Establishing yourself as credit-worthy is a process that can take many years or even decades for those with a rocky start. Unfortunately, it can take as few as three or four months to utterly destroy your credit rating. A few missed payments, combined with penalty fees and higher interest rates, can leave you in a serious financial predicament. Add in a creditor lawsuit, and your credit won't get you far.Thankfully, federal bankruptcy protections can allow people who build up too much debt to unburden themselves and hit the financial reset button. Far too many people dismiss the potential benefits of bankruptcy because they believe myths about the process. Most people can keep their home and will have the opportunity to rebuild their credit again.
Some people assume they will never be able to have good credit again, but that doesn't have to be the case. In reality, bankruptcy does affect your credit rating, but it doesn't preclude you from rebuilding a positive credit history after your discharge.
You can start rebuilding credit almost immediately
The good news about bankruptcy is that it will free up more of your assets and income to stay on top of payments that really matter, like your mortgage. Once you have finished the bankruptcy process and receive your discharge, it will be possible for you to also begin rebuilding your credit.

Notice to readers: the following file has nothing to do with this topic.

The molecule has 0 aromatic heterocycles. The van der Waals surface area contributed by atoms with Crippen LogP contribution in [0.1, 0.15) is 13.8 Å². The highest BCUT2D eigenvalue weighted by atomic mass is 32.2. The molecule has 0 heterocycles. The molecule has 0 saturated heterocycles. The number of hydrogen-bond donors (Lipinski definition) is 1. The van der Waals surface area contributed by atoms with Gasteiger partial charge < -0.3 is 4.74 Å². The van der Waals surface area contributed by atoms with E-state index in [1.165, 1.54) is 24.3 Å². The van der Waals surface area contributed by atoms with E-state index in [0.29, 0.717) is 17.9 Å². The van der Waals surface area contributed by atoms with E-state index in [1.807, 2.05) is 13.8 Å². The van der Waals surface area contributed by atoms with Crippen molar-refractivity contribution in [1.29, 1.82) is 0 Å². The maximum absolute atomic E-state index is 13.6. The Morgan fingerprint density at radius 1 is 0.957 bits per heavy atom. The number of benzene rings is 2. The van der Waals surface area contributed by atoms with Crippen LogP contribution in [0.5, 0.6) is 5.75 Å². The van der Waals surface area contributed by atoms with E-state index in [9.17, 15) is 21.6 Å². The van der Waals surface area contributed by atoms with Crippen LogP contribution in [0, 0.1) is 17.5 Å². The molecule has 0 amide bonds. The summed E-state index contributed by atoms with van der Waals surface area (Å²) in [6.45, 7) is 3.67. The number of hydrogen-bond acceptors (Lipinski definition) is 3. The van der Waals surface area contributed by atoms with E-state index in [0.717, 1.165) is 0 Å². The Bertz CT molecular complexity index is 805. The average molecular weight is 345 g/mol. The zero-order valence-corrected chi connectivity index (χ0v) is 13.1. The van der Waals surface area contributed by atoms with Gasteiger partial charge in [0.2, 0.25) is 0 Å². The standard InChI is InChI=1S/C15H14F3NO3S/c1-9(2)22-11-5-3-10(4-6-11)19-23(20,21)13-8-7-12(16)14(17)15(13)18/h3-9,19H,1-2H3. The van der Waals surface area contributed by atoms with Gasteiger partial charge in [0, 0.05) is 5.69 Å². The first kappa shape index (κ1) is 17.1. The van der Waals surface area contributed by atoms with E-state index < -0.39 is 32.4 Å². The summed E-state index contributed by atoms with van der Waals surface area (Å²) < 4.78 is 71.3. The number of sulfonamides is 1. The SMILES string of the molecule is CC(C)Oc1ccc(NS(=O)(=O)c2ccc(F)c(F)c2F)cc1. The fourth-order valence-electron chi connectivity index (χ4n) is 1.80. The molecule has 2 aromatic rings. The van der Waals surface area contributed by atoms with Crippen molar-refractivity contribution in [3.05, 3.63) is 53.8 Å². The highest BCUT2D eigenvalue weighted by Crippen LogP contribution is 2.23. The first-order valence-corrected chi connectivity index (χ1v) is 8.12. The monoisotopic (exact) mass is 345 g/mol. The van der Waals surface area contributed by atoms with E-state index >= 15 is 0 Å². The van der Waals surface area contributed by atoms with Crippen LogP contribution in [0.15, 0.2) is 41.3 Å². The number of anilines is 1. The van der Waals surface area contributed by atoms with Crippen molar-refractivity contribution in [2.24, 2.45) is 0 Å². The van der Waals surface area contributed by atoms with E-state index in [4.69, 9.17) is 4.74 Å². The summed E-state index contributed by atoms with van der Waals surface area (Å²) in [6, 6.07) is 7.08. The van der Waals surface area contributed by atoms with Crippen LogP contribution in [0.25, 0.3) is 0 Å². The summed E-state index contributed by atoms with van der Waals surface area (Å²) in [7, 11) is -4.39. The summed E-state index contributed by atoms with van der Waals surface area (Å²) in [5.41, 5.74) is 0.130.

Many credit card companies are eager to sign up people who have just received bankruptcy discharge. After all, there are wait periods between bankruptcy filings. In other words, credit cards that work with you right after bankruptcy have very little to worry about in terms of a discharge of those debts.
It is important for those attempting to rebuild their credit to be very careful with how they use credit cards. Only charge what you can pay off the same month and take steps to protect yourself from getting in over your head again. Make sure you understand any fees and policies associated with the new card. Regular use and on-time payments can help you quickly rebuild your credit score after bankruptcy.
Bankruptcy remains on your credit score for seven or 10 years
Depending on the kind of bankruptcy you qualify for, that bankruptcy will be on your credit report for some time. If you qualify for Chapter 7, your bankruptcy discharge will remain on your credit report for a full decade. However, all of your unsecured debts will be discharged, leaving you free from that overwhelming debt and able to start fresh.
Those who file for Chapter 13 bankruptcy, which allows for restructuring of debt, will have the bankruptcy reported on their credit report for seven years. In general, major lenders, like mortgage companies, will begin to consider people for loans again roughly two years after bankruptcy.
The longer you wait before applying for a major loan, the less impact the bankruptcy will have on your credit report. That time will also allow you the opportunity to make on-time monthly payments and build your credit score.